It’s called “a provocative study” — Is religion a product of evolution? This is the question under consideration in the October 25, 2004, edition of TIME magazine by staff writer, Jeffrey Kluger. He said that some scientists think that the evolutionary process simply developed a genetic tendency in some people toward a feeling of transcendence.
Is there a gene embedded in our chromosomes that gives us a sense of something or someone beyond this time/space dimension? Are some people divinely disposed while others are not? Rush Limbaugh said that some people have the gene while others do not. He said, “Those who have it live in the red states and those who don’t live in the blue states!”
All kidding aside, could we have a genetic connection to heaven? Is it possible that our Creator could have embedded such a genetic code in human chromosomes? If the theory of a “God gene” were ever proven, the evidence would have to come down on the side of “design” rather than on random selection by some evolutionary process.
Kluger writes, “Ask true believers of any faith to describe the most important thing that drives their devotion, and they’ll tell you it’s not a thing at all but a sense — a feeling of a higher power far beyond us.” However, Kluger suggests that mankind may have a more practical need for religion — the need for survival. He postulates that religion helps man to think that his body and mind can be preserved somewhere after death. He questions: “Which came first, God or the need for God? Did humans create religion from cues from above, or did evolution instill in us a sense of the divine so that we would gather into the communities essential to keeping the species going? … Even among people who regard spiritual life as wishful hocus-pocus, there is a growing sense that humans may not be able to survive without it.”
This idea of a God gene is the work of Dr. Dean Hamer, chief of molecular biology at the National Cancer Institute. He has published a book on the subject, claiming that he has located one of the genetic codes that give man the sense of transcendence. Hamer calls his God gene “VMAT2″ — a vesicular monoamine transporter that regulates the flow of mood-altering chemicals in the brain.
This so-called “God gene” contains the codes for the neurotransmitters that regulate our moods: “… every thought we think and every feeling we feel is the result of activity in the brain. I think we follow the basic law of nature, which is that we’re a bunch of chemical reactions running around in a bag.”
Dr. Hamer misses the point. This secular hypothesis offers no explanation as to why we have such a gene in the first place.
Dr. Hamer seems to think that our “feelings of spirituality may be due to little more than an occasional shot of intoxicating brain chemicals governed by our DNA.”
It seems to me that he is putting the proverbial “cart before the horse.” There is a verse in the Bible that lends toward the possibility that God programmed our DNA to recognize a transcendental existence. Solomon wrote:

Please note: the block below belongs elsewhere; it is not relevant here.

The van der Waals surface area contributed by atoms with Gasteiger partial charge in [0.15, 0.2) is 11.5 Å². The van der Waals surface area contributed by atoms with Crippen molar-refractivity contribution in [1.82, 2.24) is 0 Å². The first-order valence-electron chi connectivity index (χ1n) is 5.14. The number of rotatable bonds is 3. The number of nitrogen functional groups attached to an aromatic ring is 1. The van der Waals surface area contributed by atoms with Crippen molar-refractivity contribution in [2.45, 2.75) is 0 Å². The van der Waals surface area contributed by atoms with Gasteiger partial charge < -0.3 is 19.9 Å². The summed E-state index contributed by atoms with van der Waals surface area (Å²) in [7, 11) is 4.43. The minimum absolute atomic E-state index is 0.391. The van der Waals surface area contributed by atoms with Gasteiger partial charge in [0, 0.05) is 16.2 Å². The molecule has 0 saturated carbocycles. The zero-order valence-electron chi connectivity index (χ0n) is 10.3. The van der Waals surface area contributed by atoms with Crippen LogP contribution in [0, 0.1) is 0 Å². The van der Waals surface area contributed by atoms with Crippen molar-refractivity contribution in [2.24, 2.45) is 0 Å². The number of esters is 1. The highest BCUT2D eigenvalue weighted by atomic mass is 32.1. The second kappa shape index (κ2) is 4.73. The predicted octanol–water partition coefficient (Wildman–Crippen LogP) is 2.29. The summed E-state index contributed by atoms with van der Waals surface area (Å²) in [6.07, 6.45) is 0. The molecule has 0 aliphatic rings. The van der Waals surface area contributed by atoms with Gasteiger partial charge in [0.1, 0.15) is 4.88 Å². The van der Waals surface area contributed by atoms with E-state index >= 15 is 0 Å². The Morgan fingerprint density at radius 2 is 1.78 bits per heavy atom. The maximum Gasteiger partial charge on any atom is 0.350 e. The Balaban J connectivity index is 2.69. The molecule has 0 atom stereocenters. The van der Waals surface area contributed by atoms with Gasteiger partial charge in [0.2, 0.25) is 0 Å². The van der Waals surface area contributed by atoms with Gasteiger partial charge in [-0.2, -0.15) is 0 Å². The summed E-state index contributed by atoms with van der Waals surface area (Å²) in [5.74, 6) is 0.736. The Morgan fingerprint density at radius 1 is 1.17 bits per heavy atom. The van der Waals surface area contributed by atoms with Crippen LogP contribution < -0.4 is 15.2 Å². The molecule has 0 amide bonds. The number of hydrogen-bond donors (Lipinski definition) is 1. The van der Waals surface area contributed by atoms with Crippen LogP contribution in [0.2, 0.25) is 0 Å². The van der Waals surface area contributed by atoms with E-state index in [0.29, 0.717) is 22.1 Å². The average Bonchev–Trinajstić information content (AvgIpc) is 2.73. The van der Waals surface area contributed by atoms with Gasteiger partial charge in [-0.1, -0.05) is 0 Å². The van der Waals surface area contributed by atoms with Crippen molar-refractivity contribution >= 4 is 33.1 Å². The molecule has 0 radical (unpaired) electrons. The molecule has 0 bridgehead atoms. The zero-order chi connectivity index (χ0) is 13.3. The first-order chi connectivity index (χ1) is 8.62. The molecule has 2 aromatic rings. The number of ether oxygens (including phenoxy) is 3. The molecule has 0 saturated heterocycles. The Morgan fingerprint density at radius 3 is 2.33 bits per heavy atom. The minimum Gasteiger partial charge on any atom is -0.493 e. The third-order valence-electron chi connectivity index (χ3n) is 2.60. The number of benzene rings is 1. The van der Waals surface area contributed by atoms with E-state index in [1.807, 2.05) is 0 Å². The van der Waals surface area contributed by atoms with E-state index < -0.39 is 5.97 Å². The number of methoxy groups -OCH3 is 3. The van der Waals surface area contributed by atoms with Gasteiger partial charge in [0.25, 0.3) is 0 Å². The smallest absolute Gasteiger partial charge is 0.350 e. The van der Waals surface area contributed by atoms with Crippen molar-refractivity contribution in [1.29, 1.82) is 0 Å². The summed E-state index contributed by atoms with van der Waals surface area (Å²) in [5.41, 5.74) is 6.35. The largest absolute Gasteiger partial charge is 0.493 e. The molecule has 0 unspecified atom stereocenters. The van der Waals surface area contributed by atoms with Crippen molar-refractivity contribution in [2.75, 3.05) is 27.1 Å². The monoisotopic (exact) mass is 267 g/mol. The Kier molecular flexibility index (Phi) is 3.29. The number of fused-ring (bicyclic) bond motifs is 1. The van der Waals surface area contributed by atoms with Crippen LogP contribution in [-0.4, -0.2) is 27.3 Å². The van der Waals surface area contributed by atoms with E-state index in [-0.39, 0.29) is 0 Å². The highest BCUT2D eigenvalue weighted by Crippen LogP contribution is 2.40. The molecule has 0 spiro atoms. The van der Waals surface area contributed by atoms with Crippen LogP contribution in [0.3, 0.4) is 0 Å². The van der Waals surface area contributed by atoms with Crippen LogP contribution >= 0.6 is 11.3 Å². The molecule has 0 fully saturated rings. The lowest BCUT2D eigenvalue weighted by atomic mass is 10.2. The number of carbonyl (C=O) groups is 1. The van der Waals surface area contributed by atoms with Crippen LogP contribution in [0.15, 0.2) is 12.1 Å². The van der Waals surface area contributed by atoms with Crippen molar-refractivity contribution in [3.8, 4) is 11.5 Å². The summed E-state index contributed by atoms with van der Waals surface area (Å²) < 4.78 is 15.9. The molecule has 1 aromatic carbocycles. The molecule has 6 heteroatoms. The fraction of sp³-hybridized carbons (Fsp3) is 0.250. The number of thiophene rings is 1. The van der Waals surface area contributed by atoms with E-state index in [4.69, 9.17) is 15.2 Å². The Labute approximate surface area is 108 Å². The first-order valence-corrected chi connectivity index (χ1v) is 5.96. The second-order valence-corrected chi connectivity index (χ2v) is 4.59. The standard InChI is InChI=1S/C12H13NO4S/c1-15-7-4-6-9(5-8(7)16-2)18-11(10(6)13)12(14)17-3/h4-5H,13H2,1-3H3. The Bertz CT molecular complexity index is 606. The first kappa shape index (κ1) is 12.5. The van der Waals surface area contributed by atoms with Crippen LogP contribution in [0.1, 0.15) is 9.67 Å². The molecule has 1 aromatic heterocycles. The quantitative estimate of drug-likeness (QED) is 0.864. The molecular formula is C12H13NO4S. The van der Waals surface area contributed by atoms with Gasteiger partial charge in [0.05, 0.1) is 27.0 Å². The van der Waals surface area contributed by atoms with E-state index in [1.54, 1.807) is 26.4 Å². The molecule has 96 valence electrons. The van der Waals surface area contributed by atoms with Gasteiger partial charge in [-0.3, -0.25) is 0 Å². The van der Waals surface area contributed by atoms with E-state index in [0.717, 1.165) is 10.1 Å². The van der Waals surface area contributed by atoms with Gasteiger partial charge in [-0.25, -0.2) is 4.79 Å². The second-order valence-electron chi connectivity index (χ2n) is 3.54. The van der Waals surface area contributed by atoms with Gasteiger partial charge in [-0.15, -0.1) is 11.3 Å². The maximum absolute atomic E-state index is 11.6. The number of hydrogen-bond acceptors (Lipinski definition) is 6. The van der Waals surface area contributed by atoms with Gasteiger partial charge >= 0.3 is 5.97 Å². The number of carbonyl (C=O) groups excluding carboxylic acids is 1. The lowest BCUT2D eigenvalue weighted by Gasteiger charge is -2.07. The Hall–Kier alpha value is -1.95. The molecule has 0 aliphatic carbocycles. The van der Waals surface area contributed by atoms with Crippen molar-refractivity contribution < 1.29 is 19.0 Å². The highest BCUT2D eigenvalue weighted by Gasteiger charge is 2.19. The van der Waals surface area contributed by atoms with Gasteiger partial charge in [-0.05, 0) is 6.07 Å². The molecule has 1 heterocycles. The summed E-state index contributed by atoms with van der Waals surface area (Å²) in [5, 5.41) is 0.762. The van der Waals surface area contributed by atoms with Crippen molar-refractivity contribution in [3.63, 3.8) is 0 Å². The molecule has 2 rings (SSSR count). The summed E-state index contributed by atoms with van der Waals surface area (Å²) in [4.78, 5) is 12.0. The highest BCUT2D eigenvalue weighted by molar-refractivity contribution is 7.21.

“He hath made every thing beautiful in his time: also he hath set the world [eternity] in their heart, so that no man can find out the work that God maketh from the beginning to the end” (Eccl. 3:11).
Kluger quoted a translation that says, “[God has] set eternity in the hearts of men, yet they cannot fathom what God has done from beginning to end.”
The Interlinear Bible’s literal translation says, “He has set eternity in their hearts, without which man cannot find out the work that God makes from the beginning to the end.”
The King James Version (KJV) of the Bible translates the Hebrew text olam, as “world,” but it also refers to “eternity.” Furthermore, the Interlinear Bible shifts the grammar from “no man can find out” to “without which, man cannot comprehend” God’s plan of the ages “from the beginning to the end.”
The context may be telling us that God has placed something deep within us, without which we could not even begin to fathom eternal values.
For example, if a computer cannot contact, nor comprehend the Internet without a special software driver and modem, it seems logical that mankind cannot contact, nor comprehend our Creator without some program encoded in our genetic makeup.
Kluger suggests, “If human beings were indeed divinely assembled, why wouldn’t our list of parts include a genetic chip that would enable us to contemplate our maker?”
However, before we buy into that concept, let us remember that “moods” affect only the soul. Though moods may account for a feeling of ecstasy, only the Holy Spirit can guide us toward a true knowledge of God.
Feelings of ecstasy can lead us into all kinds of foolish notions. In the Old Testament, such religiosity could lead one into “idolatry.” We are cautioned to “try the spirits, whether they are of God” (I John 4:1). The Bible tells us that “faith cometh by hearing, and hearing by the word of God” (Romans 10:17).
Whether or not we are predisposed toward feelings of transcendence, God still offers eternal life to all. Salvation is not a matter of emotion, but of faith — of simply believing what we read in the Bible about the First Advent of Christ — His death, burial and resurrection on our behalf.
Now, we are intelligent people. Therefore, we would do well to explore that inner desire to live forever by reading the only book in the world that offers the answer for a future existence beyond this world — the Bible. We should read it … carefully.